Cerebral cavernous malformations affect approximately 1 in every 250 adults. Most of these lesions are asymptomatic or have a relatively benign natural histories, but a small minority behave aggressively and present with recurrent episodes of hemorrhage. A safe and effective medical treatment option for the management of this group would be useful. Propranolol has recently been shown to be effective in the treatment of infantile hemangioma, a close pathologic counterpart of cavernous malformations. These results suggest a potential role for propranolol in the management of patients with cavernous malformations.
Low-dose propranolol (20 mg, three times daily) was used to treat two adult patients who had symptomatic cavernous malformations and a history of repeated hemorrhage.
Two patients, a 54-year-old woman and a 57-year-old woman, were treated with low dose propranolol. Serial magnetic resonance imaging studies after the initiation of propranolol demonstrated regression of the lesions and no evidence of recurrent hemorrhage.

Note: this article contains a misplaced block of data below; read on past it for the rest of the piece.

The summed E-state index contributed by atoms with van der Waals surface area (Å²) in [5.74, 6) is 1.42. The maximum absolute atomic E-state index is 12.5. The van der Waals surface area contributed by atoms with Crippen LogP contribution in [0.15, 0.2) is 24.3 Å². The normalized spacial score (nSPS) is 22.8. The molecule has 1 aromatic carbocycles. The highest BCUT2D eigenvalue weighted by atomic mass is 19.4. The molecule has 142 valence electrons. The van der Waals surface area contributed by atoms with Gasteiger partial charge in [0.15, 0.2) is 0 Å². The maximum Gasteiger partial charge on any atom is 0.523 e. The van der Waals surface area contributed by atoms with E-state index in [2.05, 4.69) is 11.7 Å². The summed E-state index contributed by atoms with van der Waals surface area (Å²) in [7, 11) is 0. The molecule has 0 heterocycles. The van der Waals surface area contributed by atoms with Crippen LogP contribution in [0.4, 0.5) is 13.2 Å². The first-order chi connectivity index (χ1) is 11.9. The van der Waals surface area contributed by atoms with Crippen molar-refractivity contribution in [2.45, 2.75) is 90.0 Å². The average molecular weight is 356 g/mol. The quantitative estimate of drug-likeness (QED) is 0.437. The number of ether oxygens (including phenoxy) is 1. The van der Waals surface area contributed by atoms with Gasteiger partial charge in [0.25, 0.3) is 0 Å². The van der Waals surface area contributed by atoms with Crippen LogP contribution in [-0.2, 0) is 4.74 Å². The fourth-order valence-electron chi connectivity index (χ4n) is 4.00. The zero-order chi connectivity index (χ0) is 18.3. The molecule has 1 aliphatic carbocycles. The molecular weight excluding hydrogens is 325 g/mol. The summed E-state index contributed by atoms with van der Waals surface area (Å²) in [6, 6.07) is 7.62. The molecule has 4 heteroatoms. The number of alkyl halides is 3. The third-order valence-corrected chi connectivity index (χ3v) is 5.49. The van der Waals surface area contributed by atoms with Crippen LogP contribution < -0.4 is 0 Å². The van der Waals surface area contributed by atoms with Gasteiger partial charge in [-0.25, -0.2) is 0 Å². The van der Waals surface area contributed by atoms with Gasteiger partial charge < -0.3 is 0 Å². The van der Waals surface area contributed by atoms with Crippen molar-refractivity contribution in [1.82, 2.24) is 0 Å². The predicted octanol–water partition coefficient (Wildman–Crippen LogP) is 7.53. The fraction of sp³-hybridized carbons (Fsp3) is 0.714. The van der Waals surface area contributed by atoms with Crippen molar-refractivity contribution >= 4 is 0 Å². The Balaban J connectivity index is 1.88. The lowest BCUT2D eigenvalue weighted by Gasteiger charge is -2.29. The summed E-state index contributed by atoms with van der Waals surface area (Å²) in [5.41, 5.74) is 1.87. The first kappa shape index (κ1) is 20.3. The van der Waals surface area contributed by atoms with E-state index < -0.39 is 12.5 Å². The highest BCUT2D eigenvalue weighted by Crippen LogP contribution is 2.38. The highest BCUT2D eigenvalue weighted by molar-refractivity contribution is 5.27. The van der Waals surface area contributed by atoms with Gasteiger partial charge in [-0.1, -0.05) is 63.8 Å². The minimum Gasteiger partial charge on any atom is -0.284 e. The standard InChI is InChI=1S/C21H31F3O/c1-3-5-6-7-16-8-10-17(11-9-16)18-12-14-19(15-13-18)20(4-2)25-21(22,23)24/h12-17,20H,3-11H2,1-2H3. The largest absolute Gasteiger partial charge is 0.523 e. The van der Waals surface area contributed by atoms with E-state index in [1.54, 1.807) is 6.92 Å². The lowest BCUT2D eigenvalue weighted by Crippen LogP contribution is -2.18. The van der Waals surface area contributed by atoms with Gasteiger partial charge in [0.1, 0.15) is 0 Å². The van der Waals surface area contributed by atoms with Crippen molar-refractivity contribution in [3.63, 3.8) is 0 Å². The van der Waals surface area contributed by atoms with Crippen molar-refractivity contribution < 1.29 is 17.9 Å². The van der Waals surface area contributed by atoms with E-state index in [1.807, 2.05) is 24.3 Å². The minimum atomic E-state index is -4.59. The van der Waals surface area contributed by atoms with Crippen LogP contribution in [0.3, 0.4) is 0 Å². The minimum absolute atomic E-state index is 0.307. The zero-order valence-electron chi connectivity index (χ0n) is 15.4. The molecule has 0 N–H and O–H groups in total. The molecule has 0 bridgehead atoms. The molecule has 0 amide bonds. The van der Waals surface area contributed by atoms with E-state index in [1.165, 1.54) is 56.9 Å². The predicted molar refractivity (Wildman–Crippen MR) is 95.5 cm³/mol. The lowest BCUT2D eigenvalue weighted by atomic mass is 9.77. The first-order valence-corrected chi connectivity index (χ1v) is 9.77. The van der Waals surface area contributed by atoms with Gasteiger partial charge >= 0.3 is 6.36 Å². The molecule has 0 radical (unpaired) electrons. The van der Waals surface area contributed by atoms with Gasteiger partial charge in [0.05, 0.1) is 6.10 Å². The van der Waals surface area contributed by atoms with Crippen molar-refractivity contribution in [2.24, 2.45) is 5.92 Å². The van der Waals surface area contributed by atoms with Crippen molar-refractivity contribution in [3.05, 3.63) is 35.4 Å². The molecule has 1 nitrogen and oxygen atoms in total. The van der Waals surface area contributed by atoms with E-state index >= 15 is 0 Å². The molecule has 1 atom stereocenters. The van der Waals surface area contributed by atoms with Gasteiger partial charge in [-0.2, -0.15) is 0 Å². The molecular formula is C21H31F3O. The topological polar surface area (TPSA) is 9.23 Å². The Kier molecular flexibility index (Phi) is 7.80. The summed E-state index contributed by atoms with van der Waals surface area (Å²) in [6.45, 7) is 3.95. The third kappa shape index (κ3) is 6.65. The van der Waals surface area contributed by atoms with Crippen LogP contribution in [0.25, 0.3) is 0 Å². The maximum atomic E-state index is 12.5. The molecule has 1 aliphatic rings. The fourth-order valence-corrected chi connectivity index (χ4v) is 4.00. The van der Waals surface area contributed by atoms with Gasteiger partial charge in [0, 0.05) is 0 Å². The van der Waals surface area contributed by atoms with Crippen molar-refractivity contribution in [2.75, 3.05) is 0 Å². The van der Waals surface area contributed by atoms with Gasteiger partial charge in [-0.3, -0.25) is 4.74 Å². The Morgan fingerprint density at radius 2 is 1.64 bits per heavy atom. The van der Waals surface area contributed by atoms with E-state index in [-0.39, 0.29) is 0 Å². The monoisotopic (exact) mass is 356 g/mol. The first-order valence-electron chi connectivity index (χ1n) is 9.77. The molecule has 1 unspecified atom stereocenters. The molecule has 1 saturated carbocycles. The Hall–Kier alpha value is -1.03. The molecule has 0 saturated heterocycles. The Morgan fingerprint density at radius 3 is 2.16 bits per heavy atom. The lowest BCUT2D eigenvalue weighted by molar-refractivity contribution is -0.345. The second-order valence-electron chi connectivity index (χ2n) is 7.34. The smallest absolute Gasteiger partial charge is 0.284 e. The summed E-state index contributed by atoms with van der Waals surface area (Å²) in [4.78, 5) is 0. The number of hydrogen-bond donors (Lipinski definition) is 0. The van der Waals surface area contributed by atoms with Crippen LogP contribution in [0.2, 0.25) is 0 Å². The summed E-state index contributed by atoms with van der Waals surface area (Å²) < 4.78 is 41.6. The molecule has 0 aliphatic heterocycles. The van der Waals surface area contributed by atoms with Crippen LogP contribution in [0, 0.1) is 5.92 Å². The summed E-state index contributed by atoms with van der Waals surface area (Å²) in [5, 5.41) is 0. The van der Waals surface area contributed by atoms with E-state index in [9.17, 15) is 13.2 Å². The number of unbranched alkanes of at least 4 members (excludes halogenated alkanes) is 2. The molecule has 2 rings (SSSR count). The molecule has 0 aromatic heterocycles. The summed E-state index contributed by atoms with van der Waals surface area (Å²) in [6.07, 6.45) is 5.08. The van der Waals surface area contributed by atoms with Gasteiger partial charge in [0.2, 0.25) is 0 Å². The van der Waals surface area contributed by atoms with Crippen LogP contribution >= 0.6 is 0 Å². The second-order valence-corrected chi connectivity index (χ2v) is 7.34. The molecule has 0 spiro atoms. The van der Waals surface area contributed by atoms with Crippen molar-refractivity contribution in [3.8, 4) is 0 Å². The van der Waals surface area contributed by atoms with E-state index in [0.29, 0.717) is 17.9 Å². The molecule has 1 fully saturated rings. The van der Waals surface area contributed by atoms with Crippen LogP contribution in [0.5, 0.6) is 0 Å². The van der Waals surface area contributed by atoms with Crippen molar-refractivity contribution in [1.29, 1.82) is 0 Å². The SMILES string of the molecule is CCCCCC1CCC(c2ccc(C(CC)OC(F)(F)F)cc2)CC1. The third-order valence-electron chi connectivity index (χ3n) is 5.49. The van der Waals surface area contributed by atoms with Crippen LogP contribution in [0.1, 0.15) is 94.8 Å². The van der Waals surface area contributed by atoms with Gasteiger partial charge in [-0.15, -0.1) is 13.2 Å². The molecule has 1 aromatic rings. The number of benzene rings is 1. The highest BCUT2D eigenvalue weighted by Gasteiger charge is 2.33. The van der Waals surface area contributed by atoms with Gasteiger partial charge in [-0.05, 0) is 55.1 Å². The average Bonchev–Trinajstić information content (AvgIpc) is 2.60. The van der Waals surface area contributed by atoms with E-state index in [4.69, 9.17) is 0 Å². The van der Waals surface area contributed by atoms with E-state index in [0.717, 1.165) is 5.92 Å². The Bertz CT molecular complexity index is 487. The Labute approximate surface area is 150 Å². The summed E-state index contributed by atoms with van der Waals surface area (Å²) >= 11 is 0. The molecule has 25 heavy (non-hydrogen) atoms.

Propranolol may offer a safe and effective treatment for patients who have cavernous malformations with symptomatic hemorrhage. We propose that a blinded, controlled, randomized trial is necessary to investigate the utility of this approach.
Our research provides a potential medical treatment for a relatively common vascular malformation.
To discuss a novel potential medical treatment for symptomatic cerebral cavernous malformations.